Wyatt Employment Law Report


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The Tax Cuts and Jobs Act Makes Some Settlements More Expensive for Employers

By Michelle D. Wyrick

A little-known provision in the Tax Cuts and Jobs Act should be of great interest to employers.  In response to the #MeToo movement and the recent surge of sexual misconduct allegations, Congress included a provision in the Act that precludes employers from deducting (1) settlements or payments relating to sexual harassment or abuse if the settlement or payment is subject to a nondisclosure agreement or (2) attorneys’ fees relating to such a settlement or payment.  The provision applies to amounts paid or incurred after December 22, 2017.

Previously, employers could deduct as ordinary and necessary business expenses all settlement payments arising out of a business matter as well as related attorneys’ fees.  The new law will make sexual harassment settlements more expensive for employers who include confidentiality provisions in their settlement agreements.  Employers will have to choose between deductibility and confidentiality.

The Internal Revenue Service (“IRS”) is expected to issue guidance to clarify some of the questions surrounding the new law.  For example, it is not clear whether an employer can deduct payments relating to a confidential settlement agreement that contains a broad release of claims, including claims for sexual harassment, even if no actual sexual harassment claims were asserted in the underlying litigation.  And, if a confidential settlement agreement settles litigation involving sexual harassment claims and other claims, can the settlement payments be apportioned among claims, allowing the employer to deduct a portion of the settlement payment?

Until the IRS weighs in, employers should tread carefully in this area and consider the potential added tax burden of settling sexual harassment claims.  In some circumstances, employers may deem confidentiality to be worth the extra cost.  One thing is clear – settling sexual harassment claims on a confidential basis just got more expensive.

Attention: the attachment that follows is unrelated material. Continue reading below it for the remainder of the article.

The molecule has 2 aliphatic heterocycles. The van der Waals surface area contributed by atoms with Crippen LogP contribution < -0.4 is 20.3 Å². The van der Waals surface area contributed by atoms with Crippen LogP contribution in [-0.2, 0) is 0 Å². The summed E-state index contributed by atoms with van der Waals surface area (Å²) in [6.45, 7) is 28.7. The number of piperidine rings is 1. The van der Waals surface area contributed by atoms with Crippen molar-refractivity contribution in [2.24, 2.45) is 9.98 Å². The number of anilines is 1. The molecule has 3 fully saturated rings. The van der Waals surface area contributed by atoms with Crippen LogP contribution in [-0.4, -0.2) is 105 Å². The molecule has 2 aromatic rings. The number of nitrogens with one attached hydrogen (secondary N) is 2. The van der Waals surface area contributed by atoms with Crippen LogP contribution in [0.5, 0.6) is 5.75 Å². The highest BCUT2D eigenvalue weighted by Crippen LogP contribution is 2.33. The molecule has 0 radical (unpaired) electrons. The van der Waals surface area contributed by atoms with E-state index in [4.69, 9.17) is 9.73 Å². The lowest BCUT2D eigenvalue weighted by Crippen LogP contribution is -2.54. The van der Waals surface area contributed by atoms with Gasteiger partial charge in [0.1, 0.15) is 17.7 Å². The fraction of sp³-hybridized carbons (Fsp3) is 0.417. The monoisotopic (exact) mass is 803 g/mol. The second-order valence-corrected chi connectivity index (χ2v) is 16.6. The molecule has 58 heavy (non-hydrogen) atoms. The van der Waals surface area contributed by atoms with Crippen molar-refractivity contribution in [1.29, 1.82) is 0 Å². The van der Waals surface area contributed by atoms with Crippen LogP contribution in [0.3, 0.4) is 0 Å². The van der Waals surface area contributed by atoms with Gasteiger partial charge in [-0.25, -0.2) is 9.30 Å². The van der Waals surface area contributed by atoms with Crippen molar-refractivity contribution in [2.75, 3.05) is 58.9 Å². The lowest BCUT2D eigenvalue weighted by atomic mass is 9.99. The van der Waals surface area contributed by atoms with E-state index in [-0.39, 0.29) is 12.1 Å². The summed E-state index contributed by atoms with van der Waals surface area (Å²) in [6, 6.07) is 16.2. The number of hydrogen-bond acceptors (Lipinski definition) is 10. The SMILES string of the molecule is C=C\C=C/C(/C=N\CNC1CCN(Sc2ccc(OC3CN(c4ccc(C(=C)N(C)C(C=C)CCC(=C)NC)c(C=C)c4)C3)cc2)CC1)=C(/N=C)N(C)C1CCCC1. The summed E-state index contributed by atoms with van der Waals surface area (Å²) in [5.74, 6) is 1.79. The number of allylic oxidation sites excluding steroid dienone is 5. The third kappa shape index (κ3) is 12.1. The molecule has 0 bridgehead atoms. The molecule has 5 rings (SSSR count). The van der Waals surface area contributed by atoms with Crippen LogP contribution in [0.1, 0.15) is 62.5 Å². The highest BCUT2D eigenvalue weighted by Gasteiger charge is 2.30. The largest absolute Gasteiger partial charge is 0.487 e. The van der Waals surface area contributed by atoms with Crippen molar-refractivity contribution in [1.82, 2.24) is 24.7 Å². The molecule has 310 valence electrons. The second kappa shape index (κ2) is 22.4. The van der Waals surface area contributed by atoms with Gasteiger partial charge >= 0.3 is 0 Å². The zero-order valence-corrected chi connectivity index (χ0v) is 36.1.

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Lack of Regular Sexual Harassment Training Could Deprive Employers of Defense to Claims Even if Employee Never Complained

By Sharon L. Gold

Have your employees recently been trained on sexual harassment?  Is your sexual harassment policy conspicuously posted?  Does your policy have a reasonable complaint mechanism?  If the answer is “no” to any of these questions, then you may be depriving your company of a defense to certain sexual harassment claims.

When an employer is sued by an employee alleging hostile work environment sexual harassment by a supervisor, the employer can defend against the claim if the employer can prove that: 1) the employer exercised reasonable care in preventing and correcting any sexual harassment; and 2) the employee unreasonably failed to take advantage of the preventative or corrective measures.  Taking its name after the two Supreme Court cases where the affirmative defense was created, the defense is called the Faragher/Ellerth defense.

In Pullen v. Caddo Parish School Board, —F.3d —, 2016 WL 3923867 (5th Cir. July 20, 2016), the Fifth Circuit recently held that the Faragher/Ellerth defense was not available because, among other reasons, the employer had not recently trained its employees on sexual harassment.  Continue reading


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Kentucky Court of Appeals Upholds $6 Million Verdict

By Debra Dawahare

            In a published decision issued on November 20, 2009, the Kentucky Court of Appeals has upheld the Bullitt Circuit Court’s award of over $6 Million to two former employees of the Mt. Washington McDonald’s.  In its decision in McDonald’s Corporation v Ogborn, the court considered a truly bizarre situation.

   Between 1994 and 2004, an unknown hoaxer called fast food restaurants across the county, pretending to be a police officer.  He convinced restaurant managers, employees, and outsiders to conduct strip searches and even sexual assaults upon victims the hoaxer had apparently pre-selected.  The hoax was carried out more than 30 times at different McDonald’s restaurants, including several in Kentucky.  According to the court’s opinion, McDonald’s legal department was aware of and had documented these facts, but the company nevertheless failed to warn or train its employees about this hoax, or to prepare them to respond appropriately so as to prevent the hoax from being repeated.

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